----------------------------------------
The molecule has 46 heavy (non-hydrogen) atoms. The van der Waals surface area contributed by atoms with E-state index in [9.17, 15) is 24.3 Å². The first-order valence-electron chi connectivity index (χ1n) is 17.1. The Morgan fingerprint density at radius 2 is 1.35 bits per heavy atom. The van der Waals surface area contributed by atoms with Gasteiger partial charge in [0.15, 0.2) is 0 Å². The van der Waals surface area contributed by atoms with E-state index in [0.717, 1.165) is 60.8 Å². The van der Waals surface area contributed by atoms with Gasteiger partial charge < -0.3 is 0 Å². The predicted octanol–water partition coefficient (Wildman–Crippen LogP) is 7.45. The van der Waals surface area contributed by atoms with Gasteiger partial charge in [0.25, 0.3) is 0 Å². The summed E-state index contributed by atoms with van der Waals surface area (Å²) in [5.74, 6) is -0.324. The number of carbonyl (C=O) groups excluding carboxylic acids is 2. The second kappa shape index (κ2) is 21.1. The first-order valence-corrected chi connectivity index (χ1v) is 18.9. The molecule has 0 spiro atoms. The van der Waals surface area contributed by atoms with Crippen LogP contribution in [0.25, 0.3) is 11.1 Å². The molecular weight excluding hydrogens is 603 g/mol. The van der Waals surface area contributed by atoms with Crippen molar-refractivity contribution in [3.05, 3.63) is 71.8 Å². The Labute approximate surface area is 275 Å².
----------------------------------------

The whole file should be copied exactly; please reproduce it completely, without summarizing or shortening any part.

The molecule has 46 heavy (non-hydrogen) atoms. The van der Waals surface area contributed by atoms with E-state index in [9.17, 15) is 24.3 Å². The first-order valence-electron chi connectivity index (χ1n) is 17.1. The Morgan fingerprint density at radius 2 is 1.35 bits per heavy atom. The van der Waals surface area contributed by atoms with Gasteiger partial charge in [0.15, 0.2) is 0 Å². The van der Waals surface area contributed by atoms with E-state index in [0.717, 1.165) is 60.8 Å². The van der Waals surface area contributed by atoms with Gasteiger partial charge < -0.3 is 0 Å². The predicted octanol–water partition coefficient (Wildman–Crippen LogP) is 7.45. The van der Waals surface area contributed by atoms with Gasteiger partial charge in [0.25, 0.3) is 0 Å². The summed E-state index contributed by atoms with van der Waals surface area (Å²) in [5.74, 6) is -0.324. The number of carbonyl (C=O) groups excluding carboxylic acids is 2. The second kappa shape index (κ2) is 21.1. The first-order valence-corrected chi connectivity index (χ1v) is 18.9. The molecule has 0 spiro atoms. The van der Waals surface area contributed by atoms with Crippen LogP contribution in [0.25, 0.3) is 11.1 Å². The molecular weight excluding hydrogens is 603 g/mol. The van der Waals surface area contributed by atoms with Crippen molar-refractivity contribution in [3.05, 3.63) is 71.8 Å². The Labute approximate surface area is 275 Å².